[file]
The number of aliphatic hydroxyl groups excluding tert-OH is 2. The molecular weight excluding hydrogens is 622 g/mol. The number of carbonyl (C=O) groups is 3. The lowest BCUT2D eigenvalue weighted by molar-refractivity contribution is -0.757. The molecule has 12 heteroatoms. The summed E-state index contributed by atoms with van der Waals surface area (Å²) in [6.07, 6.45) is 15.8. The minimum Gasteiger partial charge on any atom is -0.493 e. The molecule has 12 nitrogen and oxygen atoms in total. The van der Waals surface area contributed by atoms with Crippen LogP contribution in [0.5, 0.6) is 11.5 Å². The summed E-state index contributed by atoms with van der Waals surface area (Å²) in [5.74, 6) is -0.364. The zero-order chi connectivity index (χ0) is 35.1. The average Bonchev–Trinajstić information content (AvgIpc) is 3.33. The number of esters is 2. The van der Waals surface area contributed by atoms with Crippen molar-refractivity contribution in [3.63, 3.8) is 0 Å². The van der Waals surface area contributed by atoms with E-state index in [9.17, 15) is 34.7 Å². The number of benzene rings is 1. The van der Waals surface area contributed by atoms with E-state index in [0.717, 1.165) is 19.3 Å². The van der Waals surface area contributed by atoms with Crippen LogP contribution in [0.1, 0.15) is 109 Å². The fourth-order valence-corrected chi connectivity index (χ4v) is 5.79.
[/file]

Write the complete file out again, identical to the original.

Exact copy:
The number of aliphatic hydroxyl groups excluding tert-OH is 2. The molecular weight excluding hydrogens is 622 g/mol. The number of carbonyl (C=O) groups is 3. The lowest BCUT2D eigenvalue weighted by molar-refractivity contribution is -0.757. The molecule has 12 heteroatoms. The summed E-state index contributed by atoms with van der Waals surface area (Å²) in [6.07, 6.45) is 15.8. The minimum Gasteiger partial charge on any atom is -0.493 e. The molecule has 12 nitrogen and oxygen atoms in total. The van der Waals surface area contributed by atoms with Crippen LogP contribution in [0.5, 0.6) is 11.5 Å². The summed E-state index contributed by atoms with van der Waals surface area (Å²) in [5.74, 6) is -0.364. The zero-order chi connectivity index (χ0) is 35.1. The average Bonchev–Trinajstić information content (AvgIpc) is 3.33. The number of esters is 2. The van der Waals surface area contributed by atoms with Crippen molar-refractivity contribution in [3.63, 3.8) is 0 Å². The van der Waals surface area contributed by atoms with E-state index in [9.17, 15) is 34.7 Å². The number of benzene rings is 1. The van der Waals surface area contributed by atoms with E-state index in [0.717, 1.165) is 19.3 Å². The van der Waals surface area contributed by atoms with Crippen LogP contribution in [0.1, 0.15) is 109 Å². The fourth-order valence-corrected chi connectivity index (χ4v) is 5.79.